A dynamic link library (DLL) is a collection of small programs, any of which can be called when needed by a larger program that is running in the computer. The small program that lets the larger program communicate with a specific device such as a printer or scanner is often packaged as a DLL program (usually referred to as a DLL file). DLL files that support specific device operation are known as device drivers.
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The advantage of DLL files is that, because they don't get loaded into random access memory (RAM) together with the main program, space is saved in RAM. When and if a DLL file is needed, then it is loaded and run. For example, as long as a user of Microsoft Word is editing a document, the printer DLL file does not need to be loaded into RAM. If the user decides to print the document, then the Word application causes the printer DLL file to be loaded and run.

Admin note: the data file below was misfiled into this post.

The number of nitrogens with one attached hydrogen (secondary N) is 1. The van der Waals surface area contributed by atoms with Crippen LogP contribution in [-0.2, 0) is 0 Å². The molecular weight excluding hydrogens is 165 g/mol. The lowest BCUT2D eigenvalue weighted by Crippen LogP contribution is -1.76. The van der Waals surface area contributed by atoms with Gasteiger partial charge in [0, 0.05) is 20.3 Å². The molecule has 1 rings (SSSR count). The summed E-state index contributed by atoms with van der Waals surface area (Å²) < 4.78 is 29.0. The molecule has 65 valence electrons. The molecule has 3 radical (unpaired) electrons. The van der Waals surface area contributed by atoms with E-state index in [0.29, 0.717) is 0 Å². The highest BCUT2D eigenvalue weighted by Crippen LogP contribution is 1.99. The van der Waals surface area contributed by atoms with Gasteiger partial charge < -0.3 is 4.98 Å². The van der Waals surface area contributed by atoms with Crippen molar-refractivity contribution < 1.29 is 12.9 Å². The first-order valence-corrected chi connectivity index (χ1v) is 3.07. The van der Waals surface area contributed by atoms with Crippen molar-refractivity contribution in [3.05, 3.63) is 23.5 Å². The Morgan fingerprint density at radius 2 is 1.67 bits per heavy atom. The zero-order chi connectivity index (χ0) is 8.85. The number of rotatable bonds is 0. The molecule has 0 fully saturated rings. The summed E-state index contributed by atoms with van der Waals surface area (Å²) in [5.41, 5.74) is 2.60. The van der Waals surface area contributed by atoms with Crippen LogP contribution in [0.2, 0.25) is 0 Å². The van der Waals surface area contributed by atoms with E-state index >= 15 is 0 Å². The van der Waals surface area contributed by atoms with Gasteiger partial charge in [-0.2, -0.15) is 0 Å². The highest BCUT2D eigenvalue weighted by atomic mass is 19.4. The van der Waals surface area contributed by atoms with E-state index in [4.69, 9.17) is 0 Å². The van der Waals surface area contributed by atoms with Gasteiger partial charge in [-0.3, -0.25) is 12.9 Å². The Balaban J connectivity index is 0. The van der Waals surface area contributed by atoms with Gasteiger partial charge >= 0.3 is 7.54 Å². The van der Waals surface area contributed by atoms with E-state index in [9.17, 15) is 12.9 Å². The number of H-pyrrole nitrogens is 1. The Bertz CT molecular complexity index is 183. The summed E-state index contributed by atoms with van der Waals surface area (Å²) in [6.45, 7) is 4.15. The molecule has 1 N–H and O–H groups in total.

A DLL file is often given a ".dll" file name suffix. DLL files are dynamically linked with the program that uses them during program execution rather than being compiled with the main program. The set of such files (or the DLL) is somewhat comparable to the library routines provided with programming languages such as C and C++.